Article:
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Table 1 Gram-negative bacteria associated with catheter-related bloodstream infection according to origin of infection

From: Microbial epidemiology and risk factors for relapse in gram-negative bacteria catheter-related bloodstream infection with a pilot prospective study in patients with catheter removal receiving short-duration of antibiotic therapy

Organisms Total (%) (N = 186) Origin of infection
Community-acquired (%) (N = 1) Healthcare-associated (%) (N = 34) Nosocomial (%) (N = 151)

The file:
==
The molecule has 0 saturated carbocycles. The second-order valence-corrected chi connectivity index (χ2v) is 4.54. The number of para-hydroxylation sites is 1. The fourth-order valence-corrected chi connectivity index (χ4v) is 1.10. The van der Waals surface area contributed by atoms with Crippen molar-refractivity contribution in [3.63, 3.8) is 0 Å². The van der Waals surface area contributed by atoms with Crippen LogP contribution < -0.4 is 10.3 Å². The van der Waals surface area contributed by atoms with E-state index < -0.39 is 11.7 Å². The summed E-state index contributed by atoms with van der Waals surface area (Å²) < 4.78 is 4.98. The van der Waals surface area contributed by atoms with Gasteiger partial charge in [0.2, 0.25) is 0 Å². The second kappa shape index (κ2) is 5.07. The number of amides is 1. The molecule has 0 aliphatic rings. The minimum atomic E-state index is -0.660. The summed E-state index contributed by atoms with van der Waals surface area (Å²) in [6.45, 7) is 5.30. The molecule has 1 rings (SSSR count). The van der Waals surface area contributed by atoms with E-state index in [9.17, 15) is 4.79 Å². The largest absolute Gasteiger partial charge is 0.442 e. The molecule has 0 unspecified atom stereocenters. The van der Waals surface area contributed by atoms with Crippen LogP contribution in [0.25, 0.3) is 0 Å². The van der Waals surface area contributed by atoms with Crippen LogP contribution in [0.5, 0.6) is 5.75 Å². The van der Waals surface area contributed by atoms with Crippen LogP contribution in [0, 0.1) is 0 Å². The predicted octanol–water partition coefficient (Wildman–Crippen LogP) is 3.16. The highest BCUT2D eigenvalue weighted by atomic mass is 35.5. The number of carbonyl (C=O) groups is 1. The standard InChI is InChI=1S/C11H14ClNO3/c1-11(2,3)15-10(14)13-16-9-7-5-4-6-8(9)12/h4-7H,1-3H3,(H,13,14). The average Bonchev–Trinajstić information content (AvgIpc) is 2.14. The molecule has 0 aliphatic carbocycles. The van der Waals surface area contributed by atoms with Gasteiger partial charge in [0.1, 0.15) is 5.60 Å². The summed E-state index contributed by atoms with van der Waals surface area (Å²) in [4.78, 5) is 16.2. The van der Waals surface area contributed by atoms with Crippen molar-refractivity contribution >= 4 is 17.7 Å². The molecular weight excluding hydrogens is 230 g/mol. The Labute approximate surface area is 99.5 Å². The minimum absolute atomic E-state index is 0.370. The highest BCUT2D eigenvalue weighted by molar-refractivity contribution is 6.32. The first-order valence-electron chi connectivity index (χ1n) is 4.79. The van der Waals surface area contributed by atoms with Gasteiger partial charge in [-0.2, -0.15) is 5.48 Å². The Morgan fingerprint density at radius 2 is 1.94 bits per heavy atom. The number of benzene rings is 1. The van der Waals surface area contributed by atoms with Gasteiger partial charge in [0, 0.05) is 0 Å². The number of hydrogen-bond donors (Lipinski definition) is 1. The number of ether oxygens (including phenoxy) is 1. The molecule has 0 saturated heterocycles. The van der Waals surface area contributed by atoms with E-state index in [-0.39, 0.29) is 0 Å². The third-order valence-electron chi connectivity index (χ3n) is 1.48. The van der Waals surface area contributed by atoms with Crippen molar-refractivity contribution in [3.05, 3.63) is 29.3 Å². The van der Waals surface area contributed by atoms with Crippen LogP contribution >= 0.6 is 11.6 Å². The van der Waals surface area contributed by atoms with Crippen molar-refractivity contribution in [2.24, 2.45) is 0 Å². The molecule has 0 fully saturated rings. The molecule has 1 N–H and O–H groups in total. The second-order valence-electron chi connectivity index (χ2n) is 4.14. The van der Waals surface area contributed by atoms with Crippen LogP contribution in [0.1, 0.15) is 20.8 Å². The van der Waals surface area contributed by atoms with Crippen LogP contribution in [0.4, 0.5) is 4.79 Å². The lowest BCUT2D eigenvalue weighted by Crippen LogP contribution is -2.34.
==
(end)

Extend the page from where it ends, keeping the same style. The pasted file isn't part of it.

Pseudomonas aeruginosa 41 (22.0) 6 (17.6) 35 (23.2)
Klebsiella pneumoniae 31 (16.7) 5 (14.7) 26 (17.2)
Stenotrophomonas maltophilia 25 (13.4) 3 (8.8) 22 (14.6)
Acinetobacter baumannii 24 (12.9) 1 (2.9) 23 (15.2)
Escherichia coli 18 (9.7) 1 (2.9) 17 (11.3)
Burkholderia cepacia complex 12 (6.5) 6 (17.6) 6 (4.0)
Enterobacter cloacae 11 (5.9) 5 (14.7) 6 (4.0)
Serratia marcescens 6 (3.2) 6 (4.0)
Enterobacter aerogenes 4 (2.2) 2 (5.9) 2 (1.3)
Chryseobacterium indologenes 2 (1.1) 2 (1.3)
Elizabethkingia meningoseptica 2 (1.1) 2 (1.3)
Ralstonia (Pseudomonas) pickettii 2 (1.1) 2 (5.9)
Acinetobacter baylyi 1 (0.5) 1 (0.7)
Acinetobacter junii 1 (0.5) 1 (100.0)
Acinetobacter nosocomialis 1 (0.5) 1 (2.9)
Aeromonas hydrophila 1 (0.5) 1 (2.9)
Citrobacter freundii 1 (0.5) 1 (0.7)
Ochrobactrum anthropi 1 (0.5) 1 (2.9)
Proteus mirabilis 1 (0.5) 1 (0.7)
Pseudomonas chlororaphis 1 (0.5) 1 (0.7)